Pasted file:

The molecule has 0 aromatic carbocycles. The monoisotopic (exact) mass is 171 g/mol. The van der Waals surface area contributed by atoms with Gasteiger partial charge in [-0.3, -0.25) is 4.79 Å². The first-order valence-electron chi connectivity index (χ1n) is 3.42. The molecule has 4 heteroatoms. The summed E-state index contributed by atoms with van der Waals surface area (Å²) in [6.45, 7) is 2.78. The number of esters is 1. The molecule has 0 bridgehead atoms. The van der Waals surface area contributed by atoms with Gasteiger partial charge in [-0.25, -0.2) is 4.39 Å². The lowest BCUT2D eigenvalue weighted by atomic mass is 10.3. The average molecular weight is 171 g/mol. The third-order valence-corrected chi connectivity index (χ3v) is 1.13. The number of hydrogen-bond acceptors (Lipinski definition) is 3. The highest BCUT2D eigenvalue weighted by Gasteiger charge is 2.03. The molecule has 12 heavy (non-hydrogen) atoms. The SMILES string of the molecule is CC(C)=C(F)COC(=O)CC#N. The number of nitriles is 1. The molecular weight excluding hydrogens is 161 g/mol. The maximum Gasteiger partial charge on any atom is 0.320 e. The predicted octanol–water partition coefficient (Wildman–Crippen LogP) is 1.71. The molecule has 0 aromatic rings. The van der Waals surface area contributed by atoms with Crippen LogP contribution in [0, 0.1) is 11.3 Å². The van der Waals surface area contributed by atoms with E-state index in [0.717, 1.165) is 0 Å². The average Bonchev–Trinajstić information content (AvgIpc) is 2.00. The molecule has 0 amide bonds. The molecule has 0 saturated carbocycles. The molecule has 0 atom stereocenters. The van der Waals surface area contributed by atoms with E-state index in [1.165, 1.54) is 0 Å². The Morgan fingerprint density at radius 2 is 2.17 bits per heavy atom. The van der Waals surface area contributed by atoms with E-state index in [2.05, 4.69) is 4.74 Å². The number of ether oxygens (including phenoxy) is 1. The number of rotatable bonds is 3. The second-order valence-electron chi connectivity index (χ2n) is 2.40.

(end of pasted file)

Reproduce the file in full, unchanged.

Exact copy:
The molecule has 0 aromatic carbocycles. The monoisotopic (exact) mass is 171 g/mol. The van der Waals surface area contributed by atoms with Gasteiger partial charge in [-0.3, -0.25) is 4.79 Å². The first-order valence-electron chi connectivity index (χ1n) is 3.42. The molecule has 4 heteroatoms. The summed E-state index contributed by atoms with van der Waals surface area (Å²) in [6.45, 7) is 2.78. The number of esters is 1. The molecule has 0 bridgehead atoms. The van der Waals surface area contributed by atoms with Gasteiger partial charge in [-0.25, -0.2) is 4.39 Å². The lowest BCUT2D eigenvalue weighted by atomic mass is 10.3. The average molecular weight is 171 g/mol. The third-order valence-corrected chi connectivity index (χ3v) is 1.13. The number of hydrogen-bond acceptors (Lipinski definition) is 3. The highest BCUT2D eigenvalue weighted by Gasteiger charge is 2.03. The molecule has 12 heavy (non-hydrogen) atoms. The SMILES string of the molecule is CC(C)=C(F)COC(=O)CC#N. The number of nitriles is 1. The molecular weight excluding hydrogens is 161 g/mol. The maximum Gasteiger partial charge on any atom is 0.320 e. The predicted octanol–water partition coefficient (Wildman–Crippen LogP) is 1.71. The molecule has 0 aromatic rings. The van der Waals surface area contributed by atoms with Crippen LogP contribution in [0, 0.1) is 11.3 Å². The van der Waals surface area contributed by atoms with E-state index in [0.717, 1.165) is 0 Å². The average Bonchev–Trinajstić information content (AvgIpc) is 2.00. The molecule has 0 amide bonds. The molecule has 0 saturated carbocycles. The molecule has 0 atom stereocenters. The van der Waals surface area contributed by atoms with E-state index in [1.165, 1.54) is 0 Å². The Morgan fingerprint density at radius 2 is 2.17 bits per heavy atom. The van der Waals surface area contributed by atoms with E-state index in [2.05, 4.69) is 4.74 Å². The number of ether oxygens (including phenoxy) is 1. The number of rotatable bonds is 3. The second-order valence-electron chi connectivity index (χ2n) is 2.40.